US Stamps

Tubman, Douglass, eight others featured on Underground Railroad stamps March 9

Feb 19, 2024, 8 AM

By Charles Snee

On March 9, the United States Postal Service will honor the noble efforts of 10 individuals, known as operatives, who escaped slavery or assisted others to escape on the Underground Railroad.

In a fitting tribute to Harriet Tubman, one of the 10 people pictured on the stamps, the first-day ceremony for the nondenominated (68¢) Underground Railroad stamps will take place at the Harriet Tubman Underground Railroad Visitor Center, 4068 Golden Hill Road, in Church Creek, Md.

The ceremony will begin at 11 a.m. Eastern Standard Time. “This stamp event is a tented outdoor event that is free and open to the public,” according to the Postal Service.

“Join us for a journey in history by walking in the footsteps of 10 heroes who escaped slavery and/or helped others escape during a pivotal resistance movement,” the USPS said.

Ronald A. Stroman, a member of the Postal Service’s board of governors, will serve as the dedicating official.

To register for the event online, visit the Postal Service’s website. Each attendee may invite up to 98 additional guests, the USPS said.

As with several recent 2024 issues, the Postal Service’s Stamp Fulfillment Services center in Kansas City, Mo., will automatically distribute panes of 20 (containing two of each stamp) of the Underground Railroad stamps to post offices.

USPS art director and designer Antonio Alcala used existing sepia photographs of the six men and four women portrayed on the stamps.

Illustrated above is the Postal Service’s preliminary image of a block of 10 Underground Railroad stamps. Pictured in the first row (left to right) are Harriet Tubman, Thomas Garrett, William Still, Harriet Jacobs and Jermain Loguen. The second row features (left to right) Catharine Coffin, Lewis Hayden, Frederick Douglass, William Lambert and Laura Haviland.

At the top of each design, a closely cropped image of the operative’s head is shown against a light or dark background at left. The operative’s name and “FOREVER” are lettered down the right side.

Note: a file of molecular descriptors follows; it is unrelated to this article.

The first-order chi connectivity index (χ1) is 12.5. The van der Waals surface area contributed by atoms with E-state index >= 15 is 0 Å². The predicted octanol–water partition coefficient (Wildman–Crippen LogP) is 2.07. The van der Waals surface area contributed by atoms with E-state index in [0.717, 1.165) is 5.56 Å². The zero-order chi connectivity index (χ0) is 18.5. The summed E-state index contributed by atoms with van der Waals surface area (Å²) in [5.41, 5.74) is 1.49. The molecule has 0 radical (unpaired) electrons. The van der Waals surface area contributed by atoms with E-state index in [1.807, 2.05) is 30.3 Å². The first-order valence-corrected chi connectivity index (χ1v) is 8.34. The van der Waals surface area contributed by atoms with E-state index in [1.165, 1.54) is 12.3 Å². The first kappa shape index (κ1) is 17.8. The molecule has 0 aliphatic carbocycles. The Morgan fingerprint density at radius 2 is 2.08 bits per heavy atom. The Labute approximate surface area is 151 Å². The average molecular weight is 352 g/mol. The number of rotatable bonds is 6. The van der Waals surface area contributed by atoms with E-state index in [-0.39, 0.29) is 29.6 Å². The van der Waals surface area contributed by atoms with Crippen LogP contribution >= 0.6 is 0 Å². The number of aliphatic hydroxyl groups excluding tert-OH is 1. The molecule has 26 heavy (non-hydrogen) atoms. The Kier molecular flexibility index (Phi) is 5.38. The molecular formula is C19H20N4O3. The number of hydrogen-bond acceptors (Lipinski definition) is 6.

Beneath each photo are eight lines of text in capital letters: “BLACK/WHITE,” “COOPERATION,” “TRUST/DANGER,” “FLIGHT/FAITH,” “COURAGE/RISK,” “DEFIANCE/HOPE,” and “UNDERGROUND RAILROAD/USA.”

Alcala shared with Linn’s Stamp News some insights about the process the Postal Service used to pick the 10 individuals shown on the stamps.

“The design originally began with four portraits before expanding it to ten,” Alcala said. “Our goal was to represent the wide variety of people involved in helping people escape enslavement and move toward freedom.”

“Of course, we were limited to those for whom a history is known, and a portrait exists,” he recalled. “There were many anonymous contributors to the Underground Railroad.”

“What sources inspired the dynamic words printed beneath each portrait?” Alcala was asked.

“The words are not from any particular source but reflect our understanding of the Underground Railroad learned from historical materials and input from consultants who are authorities on the topic,” Alcala replied.

Alcala found the Underground Railroad a challenging subject, noting that “many early sketches were discarded.”

“It wasn’t until I added words in my sketches that this direction began to take shape,” he said.

Overall, Alcala sought to create a set of stamps that would capture the noble work of those who worked along the Underground Railroad.

“My goal was to create a design communicating the collaborative efforts of many brave individuals and communities,” Alcala said. “This is the reason the Underground Railroad succeeded.”

Illustrated above are preliminary images of both sides of the Underground Railroad pane of 20. The light brown selvage (margin paper) features a header in capital letters that reads, “The Underground Railroad.”

A plate number appears in the bottom corners. On issued panes, the plate number will be a “P” followed by four single digits. The “P” stands for printer Ashton Potter (USA) Ltd. Each digit represents one of the four process colors used to print the stamps: black, cyan, magenta and yellow.

On the back of the pane is a map showing the routes along the Underground Railroad. Text below the map reads: “The Underground Railroad Network to Freedom encompassed the efforts of enslaved African Americans to escape bondage, and the efforts of people — or ‘operatives’ — of all backgrounds to assist them, in the period before the Civil War ended in 1865.

“This map shows, generally, where freedom seekers started out and where their difficult and dangerous journeys took them.”

The map and text are courtesy of the National Park Service, according to the USPS.

Below the map and caption are brief biographies of the people portrayed on the stamps.

In response to a request from Linn’s, Felicia Lott, a USPS senior public relations representative, provided the following information about the operatives and their photos: ...

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